Performed within 1–2 days of admission using a 1.5-Tesla MRI scanner (Philips Ingenia Release, Philips Medical Systems, the Netherlands), using a phased array cardiac receiver coil.

All patients underwent standard cine steady-state-free precession images of the left and right ventricles in the horizontal and vertical long-axis views and left ventricular outflow tract view, and a stack of short-axis images for volumetric and functional assessment of the left and right ventricles (TR/TE: 3.1 ms/1.5 ms, flip angle 70°, FOV: 300 mm, Voxel size: 1.97/2.05/8.00 mm, 8 mm slice thickness with no gaps for short-axis images). Then, T1 (TR/TE: 674.2 ms/4.0 ms, flip angle 90°, FOV: 300 mm, Voxel size: 1.39/1.8/8.00 mm), and edema-sensitive black-blood T2-weighted STIR sequences (TR/TE: 1348.3 ms/70 ms, flip angle 90°, FOV: 300 mm, Voxel size: 1.5/2.14/8.00 mm) were taken, in basal, mid and apical levels of the short axis view of both RV and LV, and in long-axis views (2–3 and 4 chamber views), to be able to correlate any changes detected in 2 perpendicular views.

For contrast enhancement, a bolus of 0.2 mmol/kg of body weight of Gadodiamide (gadolinium-based contrast agent) was administered intravenously, LGE images were acquired between 10 and 20 min, by phase-sensitive inversion recovery technique, in 2, 3, and 4 axis views, together with 3–5 short-axis levels.

Image analysis

CMR analysis was performed offline by using dedicated software (MR Workspace R

Diagnosis of myocarditis was based on the modified Lake Louis criteria using the regional or global increase in T2 signal intensity and area of increased signal intensity in a non-ischemic distribution in late gadolinium enhancement (LGE) images (parametric mapping is not available yet in our center). Cases were reported positive when they had both T2 and LGE features. Other supporting features were also sought, such as pericardial effusion, increased pericardial signal intensity in T2 or LGE sequences, and regional or global wall-motion abnormalities in cine sequences [17].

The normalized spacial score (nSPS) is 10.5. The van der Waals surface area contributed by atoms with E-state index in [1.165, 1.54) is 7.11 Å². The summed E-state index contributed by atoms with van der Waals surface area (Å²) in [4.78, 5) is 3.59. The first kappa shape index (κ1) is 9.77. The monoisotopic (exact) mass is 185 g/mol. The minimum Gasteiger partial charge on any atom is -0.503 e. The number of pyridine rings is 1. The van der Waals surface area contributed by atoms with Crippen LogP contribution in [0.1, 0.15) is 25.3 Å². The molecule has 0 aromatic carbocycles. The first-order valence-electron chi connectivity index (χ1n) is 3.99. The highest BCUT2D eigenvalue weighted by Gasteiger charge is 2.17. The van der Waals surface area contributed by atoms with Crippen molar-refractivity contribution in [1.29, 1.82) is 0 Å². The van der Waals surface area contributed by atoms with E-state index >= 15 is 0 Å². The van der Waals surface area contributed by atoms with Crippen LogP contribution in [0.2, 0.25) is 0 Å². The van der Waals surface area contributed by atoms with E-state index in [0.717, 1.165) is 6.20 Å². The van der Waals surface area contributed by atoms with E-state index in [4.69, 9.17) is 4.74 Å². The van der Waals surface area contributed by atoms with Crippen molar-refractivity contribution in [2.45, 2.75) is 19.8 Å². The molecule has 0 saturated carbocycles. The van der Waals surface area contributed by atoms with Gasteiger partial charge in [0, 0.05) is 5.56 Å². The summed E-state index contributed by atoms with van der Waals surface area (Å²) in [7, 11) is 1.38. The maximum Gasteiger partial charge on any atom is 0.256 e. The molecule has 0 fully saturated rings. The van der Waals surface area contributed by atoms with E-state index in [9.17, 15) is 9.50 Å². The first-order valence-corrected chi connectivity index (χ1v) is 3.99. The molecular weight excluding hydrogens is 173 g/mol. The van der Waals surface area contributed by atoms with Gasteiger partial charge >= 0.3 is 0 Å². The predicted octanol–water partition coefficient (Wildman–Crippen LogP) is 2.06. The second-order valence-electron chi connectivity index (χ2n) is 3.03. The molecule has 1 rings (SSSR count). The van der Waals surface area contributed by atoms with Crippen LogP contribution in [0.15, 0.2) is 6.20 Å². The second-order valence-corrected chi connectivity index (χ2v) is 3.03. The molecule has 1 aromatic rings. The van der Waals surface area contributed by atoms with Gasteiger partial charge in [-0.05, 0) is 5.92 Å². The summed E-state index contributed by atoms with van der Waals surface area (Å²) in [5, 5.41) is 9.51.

In post-processing of the cine images, endocardial and epicardial contours were traced on end-diastolic and end-systolic frames to calculate LV and RV end-diastolic volumes, end-systolic volumes, mass, ejection fraction, and  stroke volume, all indexed to body surface area. SSFP sequences were also examined for any myocardial or pericardial thickening, segmental wall motion abnormalities, pericardial effusion, and any other cardiac or extracardiac abnormalities.

The presence of focal regional high signal intensities on T2 STIR and LGE images in a nonischemic distribution pattern was assessed visually.

For edema detection, localized areas of myocardial T2 hyperintensity were sought for and reported when seen in 2 perpendicular views. When no localized myocardial T2 hyperintensity is visible, the increase in global T2 signal was searched for by an increased ratio of signal intensity in the myocardium relative to a reference region in skeletal muscle within the same image (with a ratio of ≥ 2.0 considered abnormal) [17] (Fig. 2).

Fig. 2
figure 2

CMR, T2 weighted image in short axis view at the level of the papillary muscles, showing areas of regional increase in the signal intensity (myocardium and the covering pericardium) (arrow), indicative of edema and acute inflammation, from one of our cases

For LGE images non-ischemic patterns, typically, sub pericardial and/or mid-myocardial patches, were included. Other patterns such as the ischemic pattern were also reported (Fig. 3).

Fig. 3
figure 3

CMR, T1 based phase sensitive inversion recovery images, in vertical long axis view and short axis view for the same patient in Fig. 1, 10–20 min after 0.2 mg/kg gadolinium-based dye intravenous injection, showing mid myocardial–sub-pericardial patches of enhancement (arrows), a pattern typical for myocarditis

Laboratory investigation

Complete blood count (hemoglobin level, white blood cell count, including differential count to detect eosinophilia), troponin I level, renal chemistry, liver function test, prothrombin time, and concentration, international normalized ratio, and electrolyte levels were all determined for all candidate patients.


EMB was obtained from 12 patients only if they are positive for myocarditis on CMR examination. EMB was performed using a 6-Fr femoral artery sheath; then, a JR3.5 guiding catheter was inserted into the left ventricle. Coke® bioptomes were used to take at least three biopsy samples from the left ventricle from the interventricular septum, apex, and lateral wall under fluoroscopic guidance in the right anterior oblique and left anterior oblique views [18, 19]. Moreover, 2500 IU of heparin was administered in the sheath at the beginning of coronary angiography in all patients. At the end of EMB, a mandatory 2D echocardiography assessment was conducted for the exclusion of any complications, including pericardial effusion or new-onset mitral incompetence due to chordal involvement. Biopsy samples were used for PCR assessment and pathological confirmation of myocarditis in all samples.